Imam Abubakar Abdullahi: A life-saving angel
In every edition, we address this same question, who or what is a guardian angel? There are many situations where a guardian angel may appear to play their role, but fundamentally it is someone who comes to a person’s rescue; a hero who saves a life; or a person who delivers a miracle to another. 83-year old Imam Abubakar Adbullahi is an example, as guardian angels are often defined, of someone “assigned to protect and guide a particular person, group, kingdom or country – and right from our very own nation, Nigeria. There is a special Islamic principle, written in the Qu’ran that states: “Whoever saves one life, it is written as if he has saved all humanity.”
Not only did he save one life, but by hiding 262 Christians in his mosque, the Muslim cleric saved them from the slaughtering hands of herdsmen last year on June 23, 2018 in Plateau State. To honour this humanitarian act of mercy towards others practising another faith, the US State Department, marking the principle of religious freedom as a core American value, awarded Abdullahi with the International Religious Freedom Award on July 18, 2019 – a befitting acknowledgement for his service to humanity.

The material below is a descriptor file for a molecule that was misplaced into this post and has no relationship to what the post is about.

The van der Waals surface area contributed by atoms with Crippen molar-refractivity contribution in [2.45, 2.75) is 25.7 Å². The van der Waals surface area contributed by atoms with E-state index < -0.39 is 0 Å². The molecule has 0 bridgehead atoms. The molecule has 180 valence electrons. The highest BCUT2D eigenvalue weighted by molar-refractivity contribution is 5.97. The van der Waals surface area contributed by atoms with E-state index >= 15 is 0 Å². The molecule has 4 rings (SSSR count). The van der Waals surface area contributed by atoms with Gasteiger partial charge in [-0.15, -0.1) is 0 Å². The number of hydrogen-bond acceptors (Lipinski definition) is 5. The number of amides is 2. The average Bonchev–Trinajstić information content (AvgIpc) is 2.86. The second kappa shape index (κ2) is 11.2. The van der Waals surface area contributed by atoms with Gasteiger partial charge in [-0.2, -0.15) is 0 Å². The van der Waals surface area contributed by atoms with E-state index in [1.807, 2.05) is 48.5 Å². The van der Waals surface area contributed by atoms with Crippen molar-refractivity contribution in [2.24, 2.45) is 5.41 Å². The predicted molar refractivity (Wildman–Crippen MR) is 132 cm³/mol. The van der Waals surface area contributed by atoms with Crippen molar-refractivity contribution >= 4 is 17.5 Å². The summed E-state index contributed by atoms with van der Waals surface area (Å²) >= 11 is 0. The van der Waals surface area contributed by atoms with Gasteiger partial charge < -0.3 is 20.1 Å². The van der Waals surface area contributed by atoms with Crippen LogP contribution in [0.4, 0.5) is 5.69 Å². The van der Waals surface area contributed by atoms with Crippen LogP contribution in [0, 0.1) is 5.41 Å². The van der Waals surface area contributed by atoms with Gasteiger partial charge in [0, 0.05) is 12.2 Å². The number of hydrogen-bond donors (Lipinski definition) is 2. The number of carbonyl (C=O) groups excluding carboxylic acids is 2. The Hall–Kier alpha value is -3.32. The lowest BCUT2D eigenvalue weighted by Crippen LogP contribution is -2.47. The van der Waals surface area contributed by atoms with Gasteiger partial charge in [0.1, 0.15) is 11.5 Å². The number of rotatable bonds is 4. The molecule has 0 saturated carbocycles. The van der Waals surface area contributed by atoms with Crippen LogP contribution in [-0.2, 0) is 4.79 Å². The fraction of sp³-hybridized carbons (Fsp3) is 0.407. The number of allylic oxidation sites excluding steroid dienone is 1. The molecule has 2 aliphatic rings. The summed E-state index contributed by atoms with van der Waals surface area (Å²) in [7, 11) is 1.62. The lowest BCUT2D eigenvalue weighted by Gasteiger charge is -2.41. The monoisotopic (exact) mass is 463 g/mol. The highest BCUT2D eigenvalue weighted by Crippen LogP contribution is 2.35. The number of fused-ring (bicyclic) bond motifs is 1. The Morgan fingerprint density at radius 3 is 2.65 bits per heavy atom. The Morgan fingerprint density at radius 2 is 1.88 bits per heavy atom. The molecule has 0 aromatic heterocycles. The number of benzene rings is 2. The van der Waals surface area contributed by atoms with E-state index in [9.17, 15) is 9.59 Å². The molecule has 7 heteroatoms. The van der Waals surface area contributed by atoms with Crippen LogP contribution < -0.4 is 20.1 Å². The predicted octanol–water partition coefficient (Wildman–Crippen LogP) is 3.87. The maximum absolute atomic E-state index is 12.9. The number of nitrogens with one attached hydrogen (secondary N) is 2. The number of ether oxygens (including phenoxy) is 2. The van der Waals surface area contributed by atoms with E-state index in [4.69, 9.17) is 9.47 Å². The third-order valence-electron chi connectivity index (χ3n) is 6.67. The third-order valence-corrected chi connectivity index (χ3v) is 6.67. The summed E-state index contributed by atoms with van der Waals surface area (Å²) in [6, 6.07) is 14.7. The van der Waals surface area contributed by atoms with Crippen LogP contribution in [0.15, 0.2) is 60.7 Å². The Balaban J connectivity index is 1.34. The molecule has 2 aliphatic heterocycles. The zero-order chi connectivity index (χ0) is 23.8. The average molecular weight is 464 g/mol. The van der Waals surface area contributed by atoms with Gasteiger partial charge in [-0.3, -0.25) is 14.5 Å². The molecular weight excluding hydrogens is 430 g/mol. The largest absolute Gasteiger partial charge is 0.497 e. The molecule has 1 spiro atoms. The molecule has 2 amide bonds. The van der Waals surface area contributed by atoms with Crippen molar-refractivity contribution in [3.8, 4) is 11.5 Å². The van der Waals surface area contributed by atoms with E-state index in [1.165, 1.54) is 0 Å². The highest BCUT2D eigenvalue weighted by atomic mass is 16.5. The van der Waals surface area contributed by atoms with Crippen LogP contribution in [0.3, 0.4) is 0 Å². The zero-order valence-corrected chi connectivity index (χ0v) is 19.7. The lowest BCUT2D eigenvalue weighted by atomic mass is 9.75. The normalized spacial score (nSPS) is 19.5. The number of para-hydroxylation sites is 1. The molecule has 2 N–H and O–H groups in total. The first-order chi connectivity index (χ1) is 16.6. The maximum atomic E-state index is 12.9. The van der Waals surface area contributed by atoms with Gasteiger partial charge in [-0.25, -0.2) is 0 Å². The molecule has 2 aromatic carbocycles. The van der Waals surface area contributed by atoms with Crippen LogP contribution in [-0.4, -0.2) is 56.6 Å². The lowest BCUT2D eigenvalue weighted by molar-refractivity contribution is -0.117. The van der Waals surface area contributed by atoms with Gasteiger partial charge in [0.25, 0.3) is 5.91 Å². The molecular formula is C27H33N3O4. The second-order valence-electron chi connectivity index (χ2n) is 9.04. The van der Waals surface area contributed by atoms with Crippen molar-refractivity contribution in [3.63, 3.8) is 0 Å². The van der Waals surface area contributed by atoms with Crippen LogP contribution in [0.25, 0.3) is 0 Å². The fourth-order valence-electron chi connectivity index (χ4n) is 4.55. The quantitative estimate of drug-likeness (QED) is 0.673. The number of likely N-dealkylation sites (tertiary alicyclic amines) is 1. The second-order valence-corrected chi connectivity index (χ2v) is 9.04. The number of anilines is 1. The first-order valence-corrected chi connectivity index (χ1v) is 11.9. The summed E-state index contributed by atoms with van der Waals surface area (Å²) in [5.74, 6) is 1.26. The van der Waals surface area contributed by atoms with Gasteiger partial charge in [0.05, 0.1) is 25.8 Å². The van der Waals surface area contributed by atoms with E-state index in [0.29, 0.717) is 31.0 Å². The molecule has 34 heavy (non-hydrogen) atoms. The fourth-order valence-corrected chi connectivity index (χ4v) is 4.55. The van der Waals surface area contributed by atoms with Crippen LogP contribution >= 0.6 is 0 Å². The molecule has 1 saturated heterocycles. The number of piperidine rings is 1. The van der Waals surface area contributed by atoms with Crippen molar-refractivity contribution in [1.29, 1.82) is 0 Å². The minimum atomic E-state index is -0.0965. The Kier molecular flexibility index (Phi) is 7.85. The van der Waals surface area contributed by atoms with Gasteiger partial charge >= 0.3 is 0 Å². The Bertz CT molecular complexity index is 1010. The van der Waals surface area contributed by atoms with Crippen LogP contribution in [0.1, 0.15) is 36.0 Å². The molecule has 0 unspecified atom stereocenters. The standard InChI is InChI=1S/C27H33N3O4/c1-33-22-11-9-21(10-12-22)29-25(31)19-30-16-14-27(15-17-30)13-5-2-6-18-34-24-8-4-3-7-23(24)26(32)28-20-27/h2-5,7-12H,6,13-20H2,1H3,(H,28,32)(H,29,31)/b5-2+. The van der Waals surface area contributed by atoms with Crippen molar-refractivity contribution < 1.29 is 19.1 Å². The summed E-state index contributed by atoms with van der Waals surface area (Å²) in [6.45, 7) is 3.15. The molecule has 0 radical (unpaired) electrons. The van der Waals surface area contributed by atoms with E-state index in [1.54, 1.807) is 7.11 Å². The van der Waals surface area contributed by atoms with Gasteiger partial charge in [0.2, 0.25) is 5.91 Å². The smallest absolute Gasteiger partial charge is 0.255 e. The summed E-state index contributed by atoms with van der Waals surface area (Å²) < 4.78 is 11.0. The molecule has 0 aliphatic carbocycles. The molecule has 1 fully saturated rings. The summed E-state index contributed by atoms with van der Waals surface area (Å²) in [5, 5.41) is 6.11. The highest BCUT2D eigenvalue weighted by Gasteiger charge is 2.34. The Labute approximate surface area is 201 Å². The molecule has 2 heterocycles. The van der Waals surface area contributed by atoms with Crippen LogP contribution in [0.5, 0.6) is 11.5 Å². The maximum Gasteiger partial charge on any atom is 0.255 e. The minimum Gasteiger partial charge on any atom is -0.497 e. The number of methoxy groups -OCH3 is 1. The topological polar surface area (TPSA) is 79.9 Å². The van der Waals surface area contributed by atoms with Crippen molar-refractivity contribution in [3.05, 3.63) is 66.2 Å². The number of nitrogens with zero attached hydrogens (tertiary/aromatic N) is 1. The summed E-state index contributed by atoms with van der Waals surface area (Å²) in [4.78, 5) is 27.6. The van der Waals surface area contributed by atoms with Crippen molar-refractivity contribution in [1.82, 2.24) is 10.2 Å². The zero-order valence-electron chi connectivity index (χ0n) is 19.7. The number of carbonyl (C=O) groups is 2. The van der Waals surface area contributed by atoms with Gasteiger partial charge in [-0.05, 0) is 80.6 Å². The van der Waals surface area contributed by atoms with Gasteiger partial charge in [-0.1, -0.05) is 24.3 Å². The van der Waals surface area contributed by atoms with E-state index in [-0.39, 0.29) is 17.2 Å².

His actions were certainly risky and could have cost him his own life, but during a recent interview with the BBC, the Imam humbly admitted that he wanted to help because more than 40 years ago the Christians in the area had allowed the Muslims to build a mosque. The Imam was one of the five people honoured with the special award this year.
Imam Abdullahi, during the attacks in the night, dared the attackers by locking the doors of the Mosque after the Christians had entered while he stayed outside. When the trigger-happy assailants came and ordered him to open the doors so that they could go and slaughter the refugees inside, he refused, telling them that they could do that only after they had killed him.
In July last year, the United States Embassy Charge d’Affairs, Mr. David Young, stressed that the pre-occupation of the United States is to ensure peace in the world.
Young added that at the US Embassy in Nigeria, their biggest focus is on how to help promote peace and reconciliation, adding that one of the things he has seen during his four visits to Plateau State was the importance of people who act as peace-makers.He pointed out that whatever tradition people come from and whatever religion professed by them, their paramount focus should be peace as honest human beings.
He spoke at the National Film Institute Auditorium, Jos on the occasion of a premiere documentary film by Kenneth Gyang on the heroism of Imam Abubakar Abdullahi, who saved the lives of the over 200 Christians that day in his Mosque during the June 2018 bloody clashes in the state, especially in Barkin-Ladi.